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App to improve students' academic performance
August 20, 2017, 11:51 am

According to a study conducted in Australia, a new mobile phone app that uses game elements such as leaderboards and digital badges could have positive effects on the academic performance, engagement and retention of students.

Researchers at Swinburne University of Technology, Australia developed a fully customizable app that allowed lecturers to push quizzes based on course content directly to their students' mobile devices in order to motivate them, increase their competitiveness, and keep them engaged with the course.

The researchers found that the app users on average achieved marks that were a little over seven percent higher compared to students who chose not to use the app. When the app was first introduced in the 2nd semester of 2015, student retention improved by just over 12 percent compared with the previous semester.

The research team at Swinburne developed their app to achieve multiple goals, including improving engagement and measuring academic performance, by including multiple-choice quizzes, push notifications, digital leaderboards and badges. Evidence-based research into student engagement shows that well-engaged students are less likely to drop out of college.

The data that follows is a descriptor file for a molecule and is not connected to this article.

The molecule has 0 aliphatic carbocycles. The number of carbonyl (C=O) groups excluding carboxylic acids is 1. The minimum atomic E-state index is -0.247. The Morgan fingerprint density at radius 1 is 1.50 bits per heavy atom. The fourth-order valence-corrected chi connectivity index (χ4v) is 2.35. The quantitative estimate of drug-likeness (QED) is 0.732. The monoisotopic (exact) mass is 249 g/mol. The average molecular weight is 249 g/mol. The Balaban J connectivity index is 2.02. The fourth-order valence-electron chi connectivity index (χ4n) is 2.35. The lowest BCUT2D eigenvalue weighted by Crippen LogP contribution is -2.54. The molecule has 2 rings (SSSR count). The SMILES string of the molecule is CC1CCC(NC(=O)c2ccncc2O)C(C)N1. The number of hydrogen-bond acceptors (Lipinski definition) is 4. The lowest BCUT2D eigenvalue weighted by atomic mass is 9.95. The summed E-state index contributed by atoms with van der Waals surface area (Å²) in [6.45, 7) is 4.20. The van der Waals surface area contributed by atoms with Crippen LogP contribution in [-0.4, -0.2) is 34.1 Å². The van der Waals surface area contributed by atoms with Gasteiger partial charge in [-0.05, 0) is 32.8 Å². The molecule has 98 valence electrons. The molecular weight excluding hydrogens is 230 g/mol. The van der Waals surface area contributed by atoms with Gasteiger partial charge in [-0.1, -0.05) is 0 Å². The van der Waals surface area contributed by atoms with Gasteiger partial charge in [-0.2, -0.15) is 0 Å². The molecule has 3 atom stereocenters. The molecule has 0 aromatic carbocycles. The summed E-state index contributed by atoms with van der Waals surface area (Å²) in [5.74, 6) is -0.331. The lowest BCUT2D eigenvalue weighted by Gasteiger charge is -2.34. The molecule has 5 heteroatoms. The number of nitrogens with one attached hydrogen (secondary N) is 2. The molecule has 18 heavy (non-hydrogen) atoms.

To prompt students to test their knowledge of the concepts introduced during a course, the app delivered quizzes directly to the students' mobile devices. Push notifications alerted students each time a new quiz became available. Based on app engagement, various data was collected through the app's analytics function, such as the speed at which students responded to quiz prompts and the number of attempts it took them to get an answer right. For each correct answer, students were assigned points which were collected in a leaderboard, which allowed students to see how they are performing compared to their peers.

Taking advantage of mobile app technologies in this way could help personalize education by tailoring course content to suit the specific capability of students. It would also enable lecturers to reach out and interact with their students and keep them interested in the course content.

The researchers caution that while they observed a positive correlation between students' scoring highly on the app and achieving higher academic grades, any causal relationship between the two needs further investigation.

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